City Matters: We should reset banking but we mustn’t criminalise genuine mistakes

 
Mark Boleat
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IN FEBRUARY, George Osborne announced that 2013 would be “the year that we reset the banking system.” Last week, the chancellor outlined a blueprint for achieving just this objective by publishing the government’s response to the Parliamentary Commission on Banking Standards.

In order to unpick what this means for the future of Britain’s banking industry, it is important to state what may seem obvious: the UK cannot maintain its world-leading position as an international financial hub without the right regulatory framework and the right incentives to encourage ethical behaviour. Over 2m people work across the UK in financial and professional services, so it is crucial that the industry and policymakers work in partnership to create effective regulation to maintain the UK’s competitive and reputational advantage. I welcome, therefore, the work of the Banking Commission and its efforts to drive up standards to improve financial stability.

Beyond the banker bashing headlines, the government has recognised there are clearly some sensible suggestions on incentives, improved accountability, and increased competition designed to encourage long-term thinking across the industry. Ultimately, however, the effectiveness of these measures will be contingent on them being drafted and implemented through dialogue with practitioners. 

The City has always believed that criminal actions should meet with appropriate sanctions. People who break the law should face legal proceedings regardless of sector.

But it is important that regulators do not seek to impose such punishments on those who make genuine mistakes. Fear of failure can stifle innovation. Any financial transaction – no matter how small or large – involves an element of risk.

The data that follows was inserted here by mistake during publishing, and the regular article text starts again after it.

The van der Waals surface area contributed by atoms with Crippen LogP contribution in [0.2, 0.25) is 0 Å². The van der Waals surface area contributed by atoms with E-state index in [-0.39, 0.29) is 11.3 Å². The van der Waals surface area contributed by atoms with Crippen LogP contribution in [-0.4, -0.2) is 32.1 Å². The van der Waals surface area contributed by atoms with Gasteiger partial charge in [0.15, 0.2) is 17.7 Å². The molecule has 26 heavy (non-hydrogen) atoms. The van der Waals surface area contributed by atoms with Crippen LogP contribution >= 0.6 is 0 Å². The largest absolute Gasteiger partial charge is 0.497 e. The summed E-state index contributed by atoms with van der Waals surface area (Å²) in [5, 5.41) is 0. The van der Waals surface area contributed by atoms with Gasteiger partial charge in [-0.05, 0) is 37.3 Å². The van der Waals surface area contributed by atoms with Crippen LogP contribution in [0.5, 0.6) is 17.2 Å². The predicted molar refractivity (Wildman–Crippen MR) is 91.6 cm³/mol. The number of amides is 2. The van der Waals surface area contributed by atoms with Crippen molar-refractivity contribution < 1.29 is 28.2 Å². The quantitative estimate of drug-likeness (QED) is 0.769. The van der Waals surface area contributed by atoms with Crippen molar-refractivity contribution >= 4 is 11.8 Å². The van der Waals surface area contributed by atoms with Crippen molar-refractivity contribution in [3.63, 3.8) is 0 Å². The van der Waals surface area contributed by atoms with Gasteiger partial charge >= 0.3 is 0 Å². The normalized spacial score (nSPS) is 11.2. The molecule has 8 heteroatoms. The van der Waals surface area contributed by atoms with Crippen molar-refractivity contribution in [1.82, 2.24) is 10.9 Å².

It is crucial that a common-sense approach to governance and regulation emerges, helping to create an environment where there is a healthier relationship between parts of the City and customers. That means adhering not just to the letter of the regulation, but to the spirit as well.

Huge changes have been made to the regulation of the banking sector over the last five years, so ripping up the system and starting again is unnecessary. The government must also ensure that the impact of past reforms has been properly assessed before introducing any additional regulation, to ensure efficiency and to avoid a situation where regulatory priorities lack clarity. Certainty over the shape the sector will need to take over the next few years will improve the ability of banks to make long-term plans and undertake comprehensive risk management procedures.

The government’s plans should help kickstart this process, and I hope the government’s response to the Banking Commission means we can now hit the reset button on the relationship between the City, customers and regulators so that we can move forward together.

Mark Boleat is policy chairman at the City of London Corporation.